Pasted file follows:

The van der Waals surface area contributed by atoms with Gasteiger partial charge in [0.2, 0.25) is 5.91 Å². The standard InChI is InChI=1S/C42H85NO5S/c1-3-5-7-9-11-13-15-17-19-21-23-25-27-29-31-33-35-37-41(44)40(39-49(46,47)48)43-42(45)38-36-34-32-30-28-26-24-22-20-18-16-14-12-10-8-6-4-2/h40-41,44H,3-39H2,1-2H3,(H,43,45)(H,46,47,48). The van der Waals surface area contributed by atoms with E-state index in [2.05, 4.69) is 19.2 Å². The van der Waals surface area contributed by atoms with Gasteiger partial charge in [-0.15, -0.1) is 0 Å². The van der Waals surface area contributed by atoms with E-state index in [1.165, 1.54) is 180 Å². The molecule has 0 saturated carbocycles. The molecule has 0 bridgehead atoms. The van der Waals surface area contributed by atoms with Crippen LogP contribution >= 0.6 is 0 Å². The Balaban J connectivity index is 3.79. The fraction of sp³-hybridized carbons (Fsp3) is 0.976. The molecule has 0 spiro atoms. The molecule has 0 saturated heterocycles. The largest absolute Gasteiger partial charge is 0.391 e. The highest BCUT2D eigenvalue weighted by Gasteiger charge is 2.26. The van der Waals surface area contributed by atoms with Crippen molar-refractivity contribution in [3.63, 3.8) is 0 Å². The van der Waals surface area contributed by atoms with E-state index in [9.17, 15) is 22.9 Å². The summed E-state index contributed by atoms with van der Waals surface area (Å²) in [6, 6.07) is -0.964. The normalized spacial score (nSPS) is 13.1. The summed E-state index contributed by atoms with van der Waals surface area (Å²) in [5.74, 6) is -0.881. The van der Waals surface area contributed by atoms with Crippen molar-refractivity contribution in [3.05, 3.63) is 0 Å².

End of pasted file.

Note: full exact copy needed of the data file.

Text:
The van der Waals surface area contributed by atoms with Gasteiger partial charge in [0.2, 0.25) is 5.91 Å². The standard InChI is InChI=1S/C42H85NO5S/c1-3-5-7-9-11-13-15-17-19-21-23-25-27-29-31-33-35-37-41(44)40(39-49(46,47)48)43-42(45)38-36-34-32-30-28-26-24-22-20-18-16-14-12-10-8-6-4-2/h40-41,44H,3-39H2,1-2H3,(H,43,45)(H,46,47,48). The van der Waals surface area contributed by atoms with E-state index in [2.05, 4.69) is 19.2 Å². The van der Waals surface area contributed by atoms with Gasteiger partial charge in [-0.15, -0.1) is 0 Å². The van der Waals surface area contributed by atoms with E-state index in [1.165, 1.54) is 180 Å². The molecule has 0 saturated carbocycles. The molecule has 0 bridgehead atoms. The van der Waals surface area contributed by atoms with Crippen LogP contribution >= 0.6 is 0 Å². The Balaban J connectivity index is 3.79. The fraction of sp³-hybridized carbons (Fsp3) is 0.976. The molecule has 0 spiro atoms. The molecule has 0 saturated heterocycles. The largest absolute Gasteiger partial charge is 0.391 e. The highest BCUT2D eigenvalue weighted by Gasteiger charge is 2.26. The van der Waals surface area contributed by atoms with Crippen molar-refractivity contribution in [3.63, 3.8) is 0 Å². The van der Waals surface area contributed by atoms with E-state index in [9.17, 15) is 22.9 Å². The summed E-state index contributed by atoms with van der Waals surface area (Å²) in [6, 6.07) is -0.964. The normalized spacial score (nSPS) is 13.1. The summed E-state index contributed by atoms with van der Waals surface area (Å²) in [5.74, 6) is -0.881. The van der Waals surface area contributed by atoms with Crippen molar-refractivity contribution in [3.05, 3.63) is 0 Å².